Seeing the World Through Their Eyes
By: Aaron Eske
While digging through old family records in search of details to help me write my book on international adoption, I found a letter my parents wrote to my brother and sister in 1991. This was before my siblings moved from their orphanage in India to our home in Nebraska.
“Dear Ganga and Bhola,” it started. “We bought new beds for you to sleep in when you come home. Your bedrooms are almost ready. We just have to hang a big picture over Bhola’s bed and clean his closet out and straighten out a closet for Ganga’s toys and clothes. But really our rooms are ready for you to move in to now.”
If I’d read that letter five years ago, I would have thought those were perfectly mundane sentences. Now that I’ve circled the world visiting the orphanages where my adopted siblings spent the early parts of their lives, I know that those sentences are insane.
Michelle and Jordan (they adopted American names because let’s be real, Ganga and Bhola just weren’t going to fly during the middle school years)…Ok, where were we? Ah right, my parents’ insanity.
Michelle and Jordan had never slept on a bed in their lives. Nor had they ever slept in their own room. Especially not in a room with a closet full of toys and clothes.
They were accustomed to sleeping beside 10 other children on blankets that lined the chipped teal walls that hadn’t been repainted since World War II. That was their life — not good or bad — just life.
When their nurse at the orphanage read our parents’ letter to them, it must have been like hearing a scene from Alice in Wonderland for the first time. But when Mom and Dad were penning the words, this perpendicular universe was the last thing on their minds. They didn’t know any different.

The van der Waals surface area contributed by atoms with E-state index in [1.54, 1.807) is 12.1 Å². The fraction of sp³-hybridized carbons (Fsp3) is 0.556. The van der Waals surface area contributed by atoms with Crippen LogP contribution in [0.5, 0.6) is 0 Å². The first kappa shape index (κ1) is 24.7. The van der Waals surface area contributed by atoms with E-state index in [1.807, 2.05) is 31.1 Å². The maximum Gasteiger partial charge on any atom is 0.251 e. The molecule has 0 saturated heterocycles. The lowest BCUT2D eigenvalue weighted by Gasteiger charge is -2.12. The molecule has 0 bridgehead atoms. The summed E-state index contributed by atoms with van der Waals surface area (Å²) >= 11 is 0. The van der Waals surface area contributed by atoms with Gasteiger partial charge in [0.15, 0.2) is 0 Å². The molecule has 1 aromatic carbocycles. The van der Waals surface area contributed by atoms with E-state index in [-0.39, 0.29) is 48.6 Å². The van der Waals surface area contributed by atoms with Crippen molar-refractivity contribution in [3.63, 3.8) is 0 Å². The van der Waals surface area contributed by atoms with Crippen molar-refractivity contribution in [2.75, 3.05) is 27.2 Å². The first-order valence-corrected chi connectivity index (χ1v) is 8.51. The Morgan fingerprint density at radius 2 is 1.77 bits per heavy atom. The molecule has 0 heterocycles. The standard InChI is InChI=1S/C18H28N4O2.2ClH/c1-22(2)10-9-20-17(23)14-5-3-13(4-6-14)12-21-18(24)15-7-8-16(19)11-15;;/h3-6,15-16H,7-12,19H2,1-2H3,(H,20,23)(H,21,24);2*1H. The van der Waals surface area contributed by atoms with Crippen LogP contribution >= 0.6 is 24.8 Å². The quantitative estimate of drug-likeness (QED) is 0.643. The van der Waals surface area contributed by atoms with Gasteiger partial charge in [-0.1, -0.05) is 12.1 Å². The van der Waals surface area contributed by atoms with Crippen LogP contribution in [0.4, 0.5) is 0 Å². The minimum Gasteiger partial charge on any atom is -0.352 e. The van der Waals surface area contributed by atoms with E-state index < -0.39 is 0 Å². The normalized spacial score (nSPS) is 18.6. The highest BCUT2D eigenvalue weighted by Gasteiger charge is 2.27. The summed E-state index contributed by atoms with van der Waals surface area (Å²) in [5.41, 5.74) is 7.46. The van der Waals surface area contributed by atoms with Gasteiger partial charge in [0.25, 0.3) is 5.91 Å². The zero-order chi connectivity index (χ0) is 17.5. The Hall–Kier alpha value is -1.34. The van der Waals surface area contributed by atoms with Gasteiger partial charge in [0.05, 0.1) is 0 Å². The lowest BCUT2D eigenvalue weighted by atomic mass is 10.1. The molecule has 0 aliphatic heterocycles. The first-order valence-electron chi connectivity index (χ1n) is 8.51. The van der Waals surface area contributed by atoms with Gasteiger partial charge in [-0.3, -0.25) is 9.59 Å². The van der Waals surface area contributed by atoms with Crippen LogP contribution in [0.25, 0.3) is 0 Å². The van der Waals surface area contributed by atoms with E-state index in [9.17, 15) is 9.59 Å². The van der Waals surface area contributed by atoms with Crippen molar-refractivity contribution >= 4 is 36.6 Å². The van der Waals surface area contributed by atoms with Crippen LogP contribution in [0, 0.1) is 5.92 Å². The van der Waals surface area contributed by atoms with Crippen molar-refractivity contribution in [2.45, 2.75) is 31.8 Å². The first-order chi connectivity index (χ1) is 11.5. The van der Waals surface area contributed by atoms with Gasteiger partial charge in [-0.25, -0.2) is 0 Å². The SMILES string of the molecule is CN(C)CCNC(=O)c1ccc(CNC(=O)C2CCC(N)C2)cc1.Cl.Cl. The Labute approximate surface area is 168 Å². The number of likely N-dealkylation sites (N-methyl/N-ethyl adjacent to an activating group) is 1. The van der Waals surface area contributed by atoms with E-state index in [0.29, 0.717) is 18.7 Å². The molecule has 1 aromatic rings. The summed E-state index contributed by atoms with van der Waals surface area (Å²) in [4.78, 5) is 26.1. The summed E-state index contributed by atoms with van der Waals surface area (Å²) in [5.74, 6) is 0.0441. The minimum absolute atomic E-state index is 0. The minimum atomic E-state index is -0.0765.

I spent most of my life not knowing either but I wanted to — which is what compelled me to make the journey and finally understand where my family came from and how we came together.
Along the way I was fortunate to meet with the women who raised my siblings 20 years ago. Despite caring for thousands of children since then, they told me about Michelle’s high laugh and Jordan’s defiant streak as they looked up at the unlit ceiling picturing the past.
The women also introduced me to the new generation of children who for now call the orphanage home. At night, they still sleep in rows on the floor cuddled up with crinkled letters from their future parents that they cannot read, let alone comprehend.
Seeing this, decades started making sense. I understood why Michelle and Jordan abandoned their beds and bedrooms each night that first year to sleep next to each other in the hallway. Why Michelle hugged a white plastic bag that contained every one of her seven possessions when she got off the airplane. Why Jordan mistook a urinal for a toilet at the shopping mall. They didn’t know any different.
It seems like I should have reached this simple revelation without going to the other side of the world. But just as my parents couldn’t understand in 1991 why a big picture hanging above Jordan’s new bed wasn’t important, I had never been able to see the world through their eyes until I saw their old world through mine.
When I got to the end of Mom and Dad’s letter to Michelle and Jordan, there was one line that made sense to everyone. These 22 words were all that mattered: “We think about you every day and wait for word of when you can come home. We love you! Mommy and Daddy.”
Comments are closed.